PV059 Major Pavement Maintenance Program


Project Details:

Project Start Date: 4/15/2022

Ongoing Program: Y/N

Submitting Department: Public Works

Contact Person: Larry Matsumoto

Level of Need: Significant

Estimated Project Completion Date: 11/15/2027

Department Priority: 21 of 62

Contact Phone Number: (612) 919-1148

Website: TBD


Project Location:

Address: Citywide

City Sector: Citywide

Affected Neighborhoods: Citywide

Affected Wards: All

Various locations throughout the City.


Project Description:

The Major Pavement Maintenance program focuses on major street repair due to specific, localized failures in a City street. The repairs typically last for 20 years or more. The objective is to correct failed areas of the street that are beyond what normal street maintenance can address, and extend the life of the street until more global rehabilitation and reconstruction efforts can be programmed.


Purpose and Justification:

There are small, localized sections of streets in the City’s pavement inventory which have failed due to some specific cause, often in one select location of the street, and typically confined to a portion of one block. Examples of these failures are excessive settlement due to unique underlying soil conditions not found in other areas of the street, or long-term stormwater erosion underneath concrete surface panels leading to voids under the panel, that lead to eventual settlement or failure. The failures often result in significant drainage problems, and large areas of unsightly and odorous standing water that can rise over the backs of curbs. These conditions can have a significant adverse effect on neighborhood livability. In addition to asphalt and concrete streets, this program also repairs brick or paver streets. These repairs are much more expensive than typical street patching. Typical asphalt repairs in brick or paver streets are unsightly and often not appropriate as these pavements tend to be located in historic areas where preservation of character defining features are a priority. In all cases, the nature of the corrective action is more aggressive and expensive than what is funded in general street maintenance. Therefore a special program is needed to manage these specific problems.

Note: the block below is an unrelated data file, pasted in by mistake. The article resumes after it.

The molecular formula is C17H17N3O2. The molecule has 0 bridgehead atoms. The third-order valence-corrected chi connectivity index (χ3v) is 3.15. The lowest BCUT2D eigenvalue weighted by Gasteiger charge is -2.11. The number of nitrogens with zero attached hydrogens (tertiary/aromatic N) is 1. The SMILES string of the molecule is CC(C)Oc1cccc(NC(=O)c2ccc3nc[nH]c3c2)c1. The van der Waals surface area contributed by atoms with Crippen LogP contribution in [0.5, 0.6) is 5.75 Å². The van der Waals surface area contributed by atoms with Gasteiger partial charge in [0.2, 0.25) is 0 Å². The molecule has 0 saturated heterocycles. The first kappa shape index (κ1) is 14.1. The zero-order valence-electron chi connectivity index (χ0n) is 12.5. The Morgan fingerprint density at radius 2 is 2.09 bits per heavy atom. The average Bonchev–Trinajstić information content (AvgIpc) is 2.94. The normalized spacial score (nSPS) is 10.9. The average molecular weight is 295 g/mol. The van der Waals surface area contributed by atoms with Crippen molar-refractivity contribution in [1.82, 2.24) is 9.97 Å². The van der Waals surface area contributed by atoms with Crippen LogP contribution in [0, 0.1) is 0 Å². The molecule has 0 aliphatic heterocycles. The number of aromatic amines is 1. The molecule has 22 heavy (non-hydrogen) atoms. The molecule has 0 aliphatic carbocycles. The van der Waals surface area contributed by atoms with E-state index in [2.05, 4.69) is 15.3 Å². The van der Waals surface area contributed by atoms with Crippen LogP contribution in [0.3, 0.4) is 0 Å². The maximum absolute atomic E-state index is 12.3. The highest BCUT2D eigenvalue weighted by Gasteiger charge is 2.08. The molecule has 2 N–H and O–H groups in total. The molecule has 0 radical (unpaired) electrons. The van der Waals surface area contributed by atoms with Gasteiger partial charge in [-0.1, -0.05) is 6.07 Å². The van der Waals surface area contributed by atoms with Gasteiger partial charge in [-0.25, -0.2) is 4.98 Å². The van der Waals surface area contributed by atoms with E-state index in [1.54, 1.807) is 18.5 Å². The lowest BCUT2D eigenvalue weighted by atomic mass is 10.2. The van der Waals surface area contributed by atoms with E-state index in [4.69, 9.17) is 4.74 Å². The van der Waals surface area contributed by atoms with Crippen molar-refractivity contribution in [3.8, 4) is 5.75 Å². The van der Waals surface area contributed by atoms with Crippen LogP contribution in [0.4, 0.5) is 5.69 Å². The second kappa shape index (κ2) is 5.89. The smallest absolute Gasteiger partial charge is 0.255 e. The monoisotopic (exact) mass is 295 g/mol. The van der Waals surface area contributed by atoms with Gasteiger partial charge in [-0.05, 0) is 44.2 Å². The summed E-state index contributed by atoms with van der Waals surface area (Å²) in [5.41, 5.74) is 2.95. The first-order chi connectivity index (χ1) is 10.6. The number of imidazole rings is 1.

Project Visuals and Map:

Project Cost Breakdown

Department Funding Request

Partnerships


Have Grants for this Project been secured?

No


Describe status and timing details of secured or applied for grants or other non-City funding sources:

Not Applicable


Describe any collaborative arrangements with outside project partners, including who they are and what their role is with the project:

Not Applicable


Planning